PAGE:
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NZ’s Business Output Hurt by Lack of Brains

4 September 2002

NZ’s Business Output Hurt by Lack of Brains

OPSA Vice-President, Michelle Watt, is not surprised New Zealand businesses’ biggest growth problem today is finding skilled staff. Figures released last week by the New Zealand Labour Department (‘Skill Shortages – June 2002 Quarter’) showed 39% of businesses had difficulty finding skilled labour - this is up 18% from the March Quarter of 33%. The percentage of businesses whose prime constraint in expanding output is a shortage of skilled staff increased to 12% – the highest level since 1975. The Canterbury Manufacturers Association and Auckland Regional Chamber of Commerce & Industry have also found similar figures from their own surveys.

“Obviously people don’t consider the rewards of education worth the costs, New Zealand is quickly becoming one of the dearest places to get educated and of course this will have a negative impact on business output” said Ms Watt.

The traditional areas of Polytechnic training are especially difficult to find skilled labour. NZLD’s figures show worst affected sectors are manufacturing and building. The Ministry of Social Development documents significant skill shortages in vehicle service and repair, engineering, building and construction, forestry, drivers, agriculture, health and personal care, food and hospitality.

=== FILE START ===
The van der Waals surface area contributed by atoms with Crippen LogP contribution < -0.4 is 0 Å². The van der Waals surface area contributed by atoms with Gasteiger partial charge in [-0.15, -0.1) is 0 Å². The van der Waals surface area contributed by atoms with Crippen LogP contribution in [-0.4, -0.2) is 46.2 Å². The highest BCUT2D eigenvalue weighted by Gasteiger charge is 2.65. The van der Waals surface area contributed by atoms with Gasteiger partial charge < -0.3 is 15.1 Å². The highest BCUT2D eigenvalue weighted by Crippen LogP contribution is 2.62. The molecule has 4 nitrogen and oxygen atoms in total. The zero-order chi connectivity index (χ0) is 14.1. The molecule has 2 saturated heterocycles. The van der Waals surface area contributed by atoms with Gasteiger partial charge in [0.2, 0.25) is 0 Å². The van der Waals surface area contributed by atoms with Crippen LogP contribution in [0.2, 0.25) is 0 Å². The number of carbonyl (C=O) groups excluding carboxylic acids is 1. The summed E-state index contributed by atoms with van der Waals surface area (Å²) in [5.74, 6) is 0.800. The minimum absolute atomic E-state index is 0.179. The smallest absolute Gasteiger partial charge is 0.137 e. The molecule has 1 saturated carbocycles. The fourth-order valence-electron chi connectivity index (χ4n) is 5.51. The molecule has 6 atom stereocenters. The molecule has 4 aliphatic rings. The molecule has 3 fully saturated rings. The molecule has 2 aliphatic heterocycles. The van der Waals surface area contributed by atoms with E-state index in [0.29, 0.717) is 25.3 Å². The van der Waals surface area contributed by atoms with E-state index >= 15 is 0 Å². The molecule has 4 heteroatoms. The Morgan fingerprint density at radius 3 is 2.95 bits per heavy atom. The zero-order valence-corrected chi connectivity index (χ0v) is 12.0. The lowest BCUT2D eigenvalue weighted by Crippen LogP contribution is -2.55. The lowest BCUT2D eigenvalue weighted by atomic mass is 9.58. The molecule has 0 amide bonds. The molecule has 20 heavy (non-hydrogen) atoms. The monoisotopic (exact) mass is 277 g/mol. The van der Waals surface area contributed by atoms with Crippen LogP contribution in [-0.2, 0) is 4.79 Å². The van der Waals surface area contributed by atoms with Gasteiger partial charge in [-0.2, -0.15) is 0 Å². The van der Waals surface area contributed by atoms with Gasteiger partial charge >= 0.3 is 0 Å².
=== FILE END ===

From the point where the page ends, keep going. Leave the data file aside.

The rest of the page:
“The lack of a student allowance is a large barrier to many people gaining a Polytech qualification - who can afford a couple of years with no income?” said Ms Watt, continuing, “Student debt hits lower paid workers the hardest. Because lower paid workers take longer to pay their debt they pay more interest - some nurses will pay more for their education than many lawyers and doctors.”

The report states the government has “… a role to play in the alleviation of skill shortages” (Appendix I, 4). Ms Watt agrees, “Though skill imbalances occur from time-to-time for various reasons this is the worst for many years and student debt will only aggravate it, if we want a better country through business expansion, it is essential the government invest more heavily in education”.

Further Information:
Michelle Watt (03) 477-6974 Patrick Conway (04) 915-4059
OPSA Vice-President 021-1121-789 Ministry of Labour, Labour Policy Group

Phil Baskerville (03) 477-6974 Simon McLoughlin (04) 915-4495
OPSA President 021-610-056 Ministry of Labour, Labour Policy Group

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